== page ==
Fagus sylvatica ‘Asplenifolia’
This uncommon cultivar of the European beech has delicate leaves which deep pointed lobes giving a fern-like appearance.
There are two still growing on the property. See if you can find one as you walk towards Lovell Street along Appleton Road or near the entrance to the Hidden Spring Trail.
History at Hadwen
Hadwen was immensely fond of his fern-leaf beech collection. In 1900, he lectured “the Fern-Leaved beech is perhaps the most shapely in its growth of any in the family. I have several, one of which is thirty feet high and thirty feet in spread and without question the most beautiful and symmetrical tree in my collection. The foliage is finely cut and very dense, making it a marked tree in any collection.”
Detailed Species Information
Fern-leaf beech is a deciduous tree species in the family Fagaceae and is a cultivar of the European Beech (Fagus sylvatica) native to much of Europe. This large tree typically grows from 50–60 feet (15–18 meters) in height and up to 5 feet (1.5 meters) in diameter. The lifespan of the European beech ranges from 150 to 200 years, but in some cases can approach 300 years under ideal conditions. The distinctively delicate leaves of the fern-leaf beech are long and narrow with many small, pointed lobes. The fern-like appearance of these leaves is where this cultivar gets its namesake. Like other European beeches, the fern-leaf beech has smooth, gray bark.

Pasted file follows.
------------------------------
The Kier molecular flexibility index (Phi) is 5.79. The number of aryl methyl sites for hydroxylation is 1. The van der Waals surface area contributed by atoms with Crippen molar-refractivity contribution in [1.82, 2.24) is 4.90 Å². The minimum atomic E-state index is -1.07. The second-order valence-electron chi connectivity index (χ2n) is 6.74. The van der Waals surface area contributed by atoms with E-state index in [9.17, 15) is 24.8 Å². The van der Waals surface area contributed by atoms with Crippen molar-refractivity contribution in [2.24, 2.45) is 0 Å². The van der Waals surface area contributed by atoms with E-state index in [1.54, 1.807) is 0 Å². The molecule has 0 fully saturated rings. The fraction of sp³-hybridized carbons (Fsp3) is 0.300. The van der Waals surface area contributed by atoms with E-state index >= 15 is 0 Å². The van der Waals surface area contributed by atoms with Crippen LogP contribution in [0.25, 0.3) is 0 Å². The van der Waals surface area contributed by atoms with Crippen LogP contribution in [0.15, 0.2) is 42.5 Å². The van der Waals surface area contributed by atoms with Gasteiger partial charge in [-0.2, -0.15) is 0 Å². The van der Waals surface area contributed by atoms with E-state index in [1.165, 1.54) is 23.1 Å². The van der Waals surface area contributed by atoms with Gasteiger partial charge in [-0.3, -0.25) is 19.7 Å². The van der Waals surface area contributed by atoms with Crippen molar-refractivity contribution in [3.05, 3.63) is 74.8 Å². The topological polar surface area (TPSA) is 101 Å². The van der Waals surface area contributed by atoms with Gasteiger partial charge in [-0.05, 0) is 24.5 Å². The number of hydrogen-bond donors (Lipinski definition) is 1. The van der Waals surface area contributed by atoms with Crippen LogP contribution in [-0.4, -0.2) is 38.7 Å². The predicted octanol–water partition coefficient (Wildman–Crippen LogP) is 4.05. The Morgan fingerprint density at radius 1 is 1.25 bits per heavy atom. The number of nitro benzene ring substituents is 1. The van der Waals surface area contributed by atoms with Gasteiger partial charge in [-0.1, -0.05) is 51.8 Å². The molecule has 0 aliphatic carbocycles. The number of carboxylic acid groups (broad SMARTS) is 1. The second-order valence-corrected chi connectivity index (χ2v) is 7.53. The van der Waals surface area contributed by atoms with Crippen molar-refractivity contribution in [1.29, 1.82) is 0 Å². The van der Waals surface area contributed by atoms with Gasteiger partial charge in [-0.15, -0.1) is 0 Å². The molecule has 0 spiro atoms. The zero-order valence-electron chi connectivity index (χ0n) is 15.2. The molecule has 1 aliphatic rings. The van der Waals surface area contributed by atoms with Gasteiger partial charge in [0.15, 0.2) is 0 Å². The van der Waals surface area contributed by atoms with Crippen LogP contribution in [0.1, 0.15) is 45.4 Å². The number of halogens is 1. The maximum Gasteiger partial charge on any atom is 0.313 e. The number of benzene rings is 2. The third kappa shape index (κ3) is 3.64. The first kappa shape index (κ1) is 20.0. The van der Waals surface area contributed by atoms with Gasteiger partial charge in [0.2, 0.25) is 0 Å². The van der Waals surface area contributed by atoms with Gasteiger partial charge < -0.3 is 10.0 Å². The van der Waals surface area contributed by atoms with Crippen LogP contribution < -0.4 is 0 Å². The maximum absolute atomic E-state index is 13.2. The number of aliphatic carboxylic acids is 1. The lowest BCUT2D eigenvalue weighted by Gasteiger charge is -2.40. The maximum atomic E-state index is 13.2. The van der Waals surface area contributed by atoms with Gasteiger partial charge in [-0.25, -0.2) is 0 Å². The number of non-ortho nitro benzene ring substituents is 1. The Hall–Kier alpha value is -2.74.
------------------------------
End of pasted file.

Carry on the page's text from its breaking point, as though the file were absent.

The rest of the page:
These beeches require good drainage and adequate rainfall to thrive. European beeches are acclimated to very low light conditions and immature beeches can even be stunted by excessive sunlight. For this reason, European beech seedlings rarely survive in clearcut areas. Because of their large size, dense shade, and unique foliage, the fern-leaf beech makes an excellent shade tree and ornamental in landscaping although this cultivar is rarely found in the United States.